Spirit of liberation remains a rhetorical slogan of the ruling class political parties, the Bangladesh Awami League and the Bangladesh Nationalist Party in particular. Most Bangladeshis hear almost every day, and that too for years, the slogans of the ‘spirit of liberation war’ and ‘nationalism’ while the politically conscious sections of the people have painfully been observing for years now that both the parties, when in trouble to retain or return to power, rush to foreign powers, far and near, for multidimensional blessings. Understandably, the foreign powers find the phenomenon very useful, for it provides the foreigners with ample opportunity to interfere easily with the host country’s domestic affairs and twist arms of the leading political parties when necessary to get things done in their national interests.
Under such a political circumstance, any country’s patriotic intelligentsia is expected to critically intervene in analysing the actions and inactions of the political class as to how the latter’s subjugation to foreign powers compromises the ‘spirit of liberation war’ – national progress with dignity being one, and ‘nationalism’ – preference of national interests to any other things on earth that is, and mount popular pressure by way of guiding public opinions in the right direction. But, alas, Bangladesh’s mainstream intelligentsia is sharply divided on a partisan line and, therefore, they support, and make efforts to justify, whatever approach their respective parties take to foreign powers and whatever foreign policies those parties adopt and pursue, instead of presenting before the public the critical analyses of the approaches and policies from the point of view of the ‘spirit of liberation war’ and ‘nationalism’.
The result is obvious: foreign powers continue to interfere with Bangladesh’s national politics, and at times substantially influence the process of change of guards in power in gross disregard to the nation’s spirit of the liberation war and the nationalistic pride of the people at large. The people of Bangladesh, after all, did not fight for national independence to get the state controlled by any foreign country, including India that had helped us achieve independence from Pakistan in 1971.
The subservience of the ruling class parties of Bangladesh to foreign powers has reached such an ugly state that some foreign countries, India for example, do no longer feel constrained to hide their interferences with Bangladesh’s internal political process – the recent public disclosure of such intervention in 2008 by Pranab Mukherjee (b 1935), a former minister and president of India from the Indian National Congress, being a glaring example. Mukherjee has unambiguously stated in the recently released third volume of his biography as to how he had decided the course of Bangladesh’s internal politics in 2008, which, understandably, led to the process of Awami League’s return to power and a smooth exit of General Moeen U Ahmed who had illegally grabbed power in 2007.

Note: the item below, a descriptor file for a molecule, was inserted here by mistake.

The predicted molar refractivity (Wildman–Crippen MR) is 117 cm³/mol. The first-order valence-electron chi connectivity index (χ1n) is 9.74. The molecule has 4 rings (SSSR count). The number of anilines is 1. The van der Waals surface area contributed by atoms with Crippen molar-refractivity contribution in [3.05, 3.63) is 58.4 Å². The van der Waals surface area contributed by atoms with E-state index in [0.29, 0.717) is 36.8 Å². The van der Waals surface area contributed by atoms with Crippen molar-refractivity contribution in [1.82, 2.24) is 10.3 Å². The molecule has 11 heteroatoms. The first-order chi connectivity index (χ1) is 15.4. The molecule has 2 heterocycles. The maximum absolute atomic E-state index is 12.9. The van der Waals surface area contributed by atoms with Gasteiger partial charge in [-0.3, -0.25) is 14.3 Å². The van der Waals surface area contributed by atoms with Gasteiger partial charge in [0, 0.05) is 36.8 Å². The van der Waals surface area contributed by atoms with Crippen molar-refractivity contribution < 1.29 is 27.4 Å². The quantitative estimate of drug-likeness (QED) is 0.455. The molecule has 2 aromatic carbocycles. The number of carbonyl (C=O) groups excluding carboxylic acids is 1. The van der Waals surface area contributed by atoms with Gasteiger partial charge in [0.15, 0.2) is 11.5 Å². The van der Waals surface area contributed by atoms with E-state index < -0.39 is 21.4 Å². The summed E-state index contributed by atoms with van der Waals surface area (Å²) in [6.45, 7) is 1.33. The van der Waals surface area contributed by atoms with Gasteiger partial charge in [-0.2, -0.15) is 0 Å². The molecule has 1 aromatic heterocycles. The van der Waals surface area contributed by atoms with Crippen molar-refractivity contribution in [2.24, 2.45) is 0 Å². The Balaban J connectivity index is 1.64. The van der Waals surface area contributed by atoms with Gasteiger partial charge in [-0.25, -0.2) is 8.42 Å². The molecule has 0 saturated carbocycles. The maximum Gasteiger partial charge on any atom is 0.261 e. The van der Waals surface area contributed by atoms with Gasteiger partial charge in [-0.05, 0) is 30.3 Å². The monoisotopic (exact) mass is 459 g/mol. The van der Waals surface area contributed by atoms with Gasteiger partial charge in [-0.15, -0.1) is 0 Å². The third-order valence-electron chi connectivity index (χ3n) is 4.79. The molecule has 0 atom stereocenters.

While the ruling class political forces of Bangladesh have visibly deviated from the ‘spirit of liberation war’ and ‘nationalism’ in the true sense of the terms, the country’s intelligentsia committed to the ideals is expected to remain critical of the policies and performances of the political parties and their foreign ‘friends’ in question.
The people of Bangladesh fought the liberation war with the unambiguous objective of creating a democratic republic based on the professed principles of ‘equality, human dignity and social justice’, but the successive governments of the ruling class have pursued policies that generate pervasive inequalities, strip the citizens of human dignity and breed injustice across society. The freedom fighters laid down lives for creating a state that would shape its destiny based on the consent of the people at large, but the political forces of the ruling classes have developed the habit of retaining or returning to power with the help of their ‘foreign friends,’ ignoring the people’s consent. Under such circumstances, it is time that the country’s intelligentsia present before the public multidimensional critical analyses of this shameful phenomenon and provide the citizens with a clear sense of direction towards a democratic future, imbibed with liberation war spirit and, thus, do justice to those who sacrificed their lives for the country’s independence.